In its VFEX listing circular seen by newZWire, the company laid out its reasons for leaving the ZSE for VFEX. Here is what Innscor is saying:
Access to USD capital
Innscor’s chances of obtaining equity financing in foreign currencies to fund capital expenditures, working capital, and regional expansion are stronger on VFEX.
Reporting in USD rather than Zimbabwe dollars will “reduce Innscor’s perceived risk” and aid prospective financiers and investors in understanding its financial performance.
Lower trading costs and increased liquidity
VFEX’s trading costs of 2.12% are lower than the ZSE’s 4.63%. This means shareholders can keep more of their capital, potentially making trading in the share more active.
It’s easier to move money in and out of VFEX. Foreign shareholders can repatriate their dividends freely in foreign currency forex and make settle proceeds from selling shares outside the country.
A foreign investor on VFEX pays just a 5% withholding tax on dividends, half of what they would pay on the ZSE. The shareholder also does not pay capital gains tax on VFEX, while they pay 40% when they sell stocks on the ZSE.
Enhanced regional profile of Innscor
Innscor also sees VFEX as a plus for its credibility. According to the Innscor, “migration from the ZSE to the VFEX potentially improves the company’s regional profile and commercial standing, creating pathways to the group’s local and regional prospects”.
Reduced valuation volatility caused by currency translation
Innscor says VFEX’s USD valuation allows its shareholders to realise the true value of their investments and get a more “accurate benchmark of the stock’s performance while mitigating valuation volatility”.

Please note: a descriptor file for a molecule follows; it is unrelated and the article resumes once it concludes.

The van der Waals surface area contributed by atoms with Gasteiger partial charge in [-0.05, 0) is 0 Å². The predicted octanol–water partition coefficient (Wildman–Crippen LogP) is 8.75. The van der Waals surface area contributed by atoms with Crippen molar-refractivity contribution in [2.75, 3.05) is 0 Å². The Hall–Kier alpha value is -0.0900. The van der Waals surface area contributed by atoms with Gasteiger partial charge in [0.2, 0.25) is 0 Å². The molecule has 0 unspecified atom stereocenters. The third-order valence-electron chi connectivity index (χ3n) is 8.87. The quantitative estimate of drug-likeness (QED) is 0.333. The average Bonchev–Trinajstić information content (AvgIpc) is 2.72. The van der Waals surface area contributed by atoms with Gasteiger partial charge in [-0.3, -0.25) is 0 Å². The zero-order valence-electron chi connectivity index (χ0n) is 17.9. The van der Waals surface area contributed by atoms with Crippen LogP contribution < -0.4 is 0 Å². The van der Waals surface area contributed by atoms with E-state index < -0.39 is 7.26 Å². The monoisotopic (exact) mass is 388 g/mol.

Dollars make more sense
Presenting its accounts in USD, as required by VFEX, will be “more effective” in letting shareholders know the true value of the business.
Large companies have been departing the ZSE and joining the VFEX which, at launch, was described as the destination for investors seeking exposure to foreign capital.
This reflects the continued decline of confidence in the local currency, which now accounts for a smaller portion of trade in the economy.
Businesses need US money to grow, but they can’t raise enough on the ZSE to cover their needs. Additionally, VFEX is probably better protected from changes in governmental policy, such as suspension of trade and hefty tariffs.
VFEX is still small with its market capitalisation only doubling from US$259 million to US$566 million at the end of the year 2022.
Padenga, Caledonia Mining, Bindura Nickel Corporation, Simbisa Brands, Nedbank ZDRs, Seedco International, National Foods, and the Karo bond are the current members of VFEX. Axia, GetBucks, Seed Co Limited, and Innscor are expected to join.